Histories of UK potters and pottery manufacturers

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Last updated: 1st August 2011

GLOSSARY - POTTERY PROCESSES

Bat printing

An over-glaze printing process using a flexible material to transfer a design from an engraved plate to the ware

Calcine

Roast by application of strong heat in order to make some chemical or physical change to a material. Animal bones were calcined as part of the process of making the bone ash used as a component of the paste used for bone china.

Calcination is used to remove unwanted volatiles substances from a material or to convert it to a different state. Materials are ground after calcining ready for addition to a paste.

Casting

Technique of making articles by pouring liquid or molten materials or metals int0 a mould.

Encaustic

Method of decorating by burning in pigments to earthenware, usually in a brick red, often on a black stoneware body.

Glaze

Application of a smooth, impervious, glassy coating to ceramics primarily to make the body hygienic and non-porous. A glaze may be transparent, translucent or opaque, white or coloured, and highly glossy to matt in surface texture.

Glost firing

A term relating to the glazing of ceramics. The glost firing is the firing applied after the glaze material has been applied with the purpose of fusing it to the body of the ware. Thus, glost house, glost oven etc.

Hand-thrown

Wares, generally hollow ware, produced by hand on a potter's wheel.

Incise

Ato form a decoration by cutting into the surface with a metal tool.  See scraffito .

Jiggering

A process for forming pottery on a lathe or wheel. A profile describing the outside shape of the ware is used to force the soft clay against a rotating plaster mold describing the inside shape. Flat ware is often made by jiggering.

Raku

A low-temperature-fired earthenware where the body is composed of a previously fired clay that has been broken up and pulverised. Of Japanese origin.The word can refer to the finished ware or to the process of manufacture.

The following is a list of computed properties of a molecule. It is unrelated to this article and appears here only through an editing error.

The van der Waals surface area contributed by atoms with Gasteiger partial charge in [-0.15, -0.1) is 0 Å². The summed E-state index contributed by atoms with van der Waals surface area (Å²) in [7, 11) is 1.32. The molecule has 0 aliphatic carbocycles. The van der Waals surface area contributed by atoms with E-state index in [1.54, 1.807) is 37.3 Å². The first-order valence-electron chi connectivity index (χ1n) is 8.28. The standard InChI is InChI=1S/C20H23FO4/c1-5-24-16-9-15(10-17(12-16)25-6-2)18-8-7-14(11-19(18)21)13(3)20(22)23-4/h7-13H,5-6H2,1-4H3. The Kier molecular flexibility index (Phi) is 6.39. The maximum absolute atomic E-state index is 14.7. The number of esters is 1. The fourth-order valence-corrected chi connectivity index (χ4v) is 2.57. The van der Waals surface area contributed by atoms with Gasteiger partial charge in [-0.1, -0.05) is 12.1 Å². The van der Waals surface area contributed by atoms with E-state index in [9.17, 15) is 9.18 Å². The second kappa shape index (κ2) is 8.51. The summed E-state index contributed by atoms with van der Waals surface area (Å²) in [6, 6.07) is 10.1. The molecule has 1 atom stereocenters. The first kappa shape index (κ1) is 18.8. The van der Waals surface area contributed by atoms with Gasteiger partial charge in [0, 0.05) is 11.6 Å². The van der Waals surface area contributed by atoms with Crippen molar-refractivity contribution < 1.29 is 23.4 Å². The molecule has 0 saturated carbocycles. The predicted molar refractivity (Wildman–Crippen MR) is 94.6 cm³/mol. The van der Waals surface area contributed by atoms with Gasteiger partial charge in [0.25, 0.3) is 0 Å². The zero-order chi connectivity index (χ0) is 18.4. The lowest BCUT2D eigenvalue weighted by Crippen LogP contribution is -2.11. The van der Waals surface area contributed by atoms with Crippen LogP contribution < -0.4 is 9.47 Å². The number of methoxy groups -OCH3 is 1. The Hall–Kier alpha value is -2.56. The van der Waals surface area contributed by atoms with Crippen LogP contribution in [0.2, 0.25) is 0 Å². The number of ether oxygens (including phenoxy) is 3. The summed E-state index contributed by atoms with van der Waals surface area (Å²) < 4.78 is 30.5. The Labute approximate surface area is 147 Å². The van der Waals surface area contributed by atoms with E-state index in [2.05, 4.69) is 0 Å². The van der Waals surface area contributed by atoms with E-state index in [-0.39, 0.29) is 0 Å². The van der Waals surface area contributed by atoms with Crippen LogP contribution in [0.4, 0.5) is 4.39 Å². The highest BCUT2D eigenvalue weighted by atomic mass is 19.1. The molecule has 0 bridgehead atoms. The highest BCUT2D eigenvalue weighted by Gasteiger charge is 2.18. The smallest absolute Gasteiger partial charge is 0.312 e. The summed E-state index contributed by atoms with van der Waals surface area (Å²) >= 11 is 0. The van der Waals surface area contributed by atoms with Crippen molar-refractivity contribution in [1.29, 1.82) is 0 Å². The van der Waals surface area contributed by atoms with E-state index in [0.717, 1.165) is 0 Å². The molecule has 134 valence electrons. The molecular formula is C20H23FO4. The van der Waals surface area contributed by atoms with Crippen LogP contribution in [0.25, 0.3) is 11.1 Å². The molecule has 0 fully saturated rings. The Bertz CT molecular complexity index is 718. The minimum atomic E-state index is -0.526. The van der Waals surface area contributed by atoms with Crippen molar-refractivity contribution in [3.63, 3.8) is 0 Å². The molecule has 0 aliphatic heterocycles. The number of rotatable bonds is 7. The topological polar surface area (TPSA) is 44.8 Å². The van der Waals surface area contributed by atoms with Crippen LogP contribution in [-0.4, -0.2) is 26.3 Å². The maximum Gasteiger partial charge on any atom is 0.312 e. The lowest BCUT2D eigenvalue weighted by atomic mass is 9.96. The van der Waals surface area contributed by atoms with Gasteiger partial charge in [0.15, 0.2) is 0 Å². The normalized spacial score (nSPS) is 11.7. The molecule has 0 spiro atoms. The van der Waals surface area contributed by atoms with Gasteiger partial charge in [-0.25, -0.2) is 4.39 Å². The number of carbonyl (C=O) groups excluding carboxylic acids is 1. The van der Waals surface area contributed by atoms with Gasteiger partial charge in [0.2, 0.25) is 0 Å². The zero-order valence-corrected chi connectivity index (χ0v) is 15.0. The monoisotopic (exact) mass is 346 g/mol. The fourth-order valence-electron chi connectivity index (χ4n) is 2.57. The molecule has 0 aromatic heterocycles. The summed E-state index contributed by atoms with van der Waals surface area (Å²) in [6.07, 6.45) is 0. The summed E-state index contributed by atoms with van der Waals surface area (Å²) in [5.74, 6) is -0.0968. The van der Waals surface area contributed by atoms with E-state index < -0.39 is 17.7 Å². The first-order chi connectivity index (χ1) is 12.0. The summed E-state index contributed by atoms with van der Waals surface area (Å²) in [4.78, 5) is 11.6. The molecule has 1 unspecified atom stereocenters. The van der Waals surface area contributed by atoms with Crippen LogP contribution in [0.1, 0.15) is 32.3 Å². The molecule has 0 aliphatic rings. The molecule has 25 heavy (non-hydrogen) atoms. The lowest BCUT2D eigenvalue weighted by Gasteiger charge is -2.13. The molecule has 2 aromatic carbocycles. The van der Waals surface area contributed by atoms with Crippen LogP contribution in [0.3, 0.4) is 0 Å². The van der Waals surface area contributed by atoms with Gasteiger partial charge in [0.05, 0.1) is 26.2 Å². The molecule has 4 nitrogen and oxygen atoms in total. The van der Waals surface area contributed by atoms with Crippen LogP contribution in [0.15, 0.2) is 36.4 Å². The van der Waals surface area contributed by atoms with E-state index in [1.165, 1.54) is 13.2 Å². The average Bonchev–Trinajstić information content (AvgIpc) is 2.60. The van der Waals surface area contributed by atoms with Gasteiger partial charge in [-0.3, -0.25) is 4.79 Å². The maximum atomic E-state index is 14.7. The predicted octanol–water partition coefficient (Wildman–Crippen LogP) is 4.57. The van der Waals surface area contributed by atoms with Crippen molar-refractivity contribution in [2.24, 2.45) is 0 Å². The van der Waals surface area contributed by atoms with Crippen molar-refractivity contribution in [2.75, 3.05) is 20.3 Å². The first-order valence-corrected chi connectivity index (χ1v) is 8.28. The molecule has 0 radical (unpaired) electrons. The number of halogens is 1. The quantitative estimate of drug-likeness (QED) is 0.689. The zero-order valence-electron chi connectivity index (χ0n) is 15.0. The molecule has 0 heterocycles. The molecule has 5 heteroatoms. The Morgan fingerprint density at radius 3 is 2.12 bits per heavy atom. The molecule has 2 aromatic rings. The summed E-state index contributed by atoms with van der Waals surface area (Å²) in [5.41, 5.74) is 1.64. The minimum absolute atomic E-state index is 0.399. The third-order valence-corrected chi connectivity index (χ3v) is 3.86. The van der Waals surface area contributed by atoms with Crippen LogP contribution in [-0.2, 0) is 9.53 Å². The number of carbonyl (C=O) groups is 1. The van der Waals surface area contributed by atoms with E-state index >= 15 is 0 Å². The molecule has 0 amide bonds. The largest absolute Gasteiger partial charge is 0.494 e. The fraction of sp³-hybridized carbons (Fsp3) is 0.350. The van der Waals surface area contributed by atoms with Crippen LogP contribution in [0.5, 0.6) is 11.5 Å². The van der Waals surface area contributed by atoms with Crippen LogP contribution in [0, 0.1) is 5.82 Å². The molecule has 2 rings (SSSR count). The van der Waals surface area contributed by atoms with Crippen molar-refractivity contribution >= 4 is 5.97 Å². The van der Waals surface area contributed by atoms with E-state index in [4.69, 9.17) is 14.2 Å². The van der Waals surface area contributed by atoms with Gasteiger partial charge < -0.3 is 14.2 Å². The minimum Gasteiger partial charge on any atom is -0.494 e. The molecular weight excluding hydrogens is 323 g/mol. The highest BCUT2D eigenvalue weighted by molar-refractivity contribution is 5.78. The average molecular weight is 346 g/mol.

Reduction Firing

Firing a kiln for part of its cycle with an atmosphere having no free oxygen to induce special effects in the chemistry of the glaze. A reduction kiln allows the operator to restrict the flow of incoming air to only that required for combustion so that the atmosphere becomes oxygen deficient.

Slip casting

A manufacturing technique where slip is poured into a porous mould which absorbs the water and leaves a layer of solid clay on the inside. The excess slip is poured out and the object left to dry.

Turned

A manufacturing technique were the leather-hard wares were turned on a lathe prior to the biscuit firing.  The lathe could be used to thin the wall thickness of the ware and/or could be used to incise decoration or trim the rim and foot-rim of hollow wares.

Vitrification

'Vitrification' is the process of converting an alumino-silicate-rich paste into a semi-porous or non-porous glass-like material by application of intense heat. Some clays will only vitrify at close to their melting point and wares must supported in the kiln to avoid slumping or deformation. Stoneware is generally fired to a non-porous, semi-vitrified state, whilst hard-paste porcelains are strongly vitrified.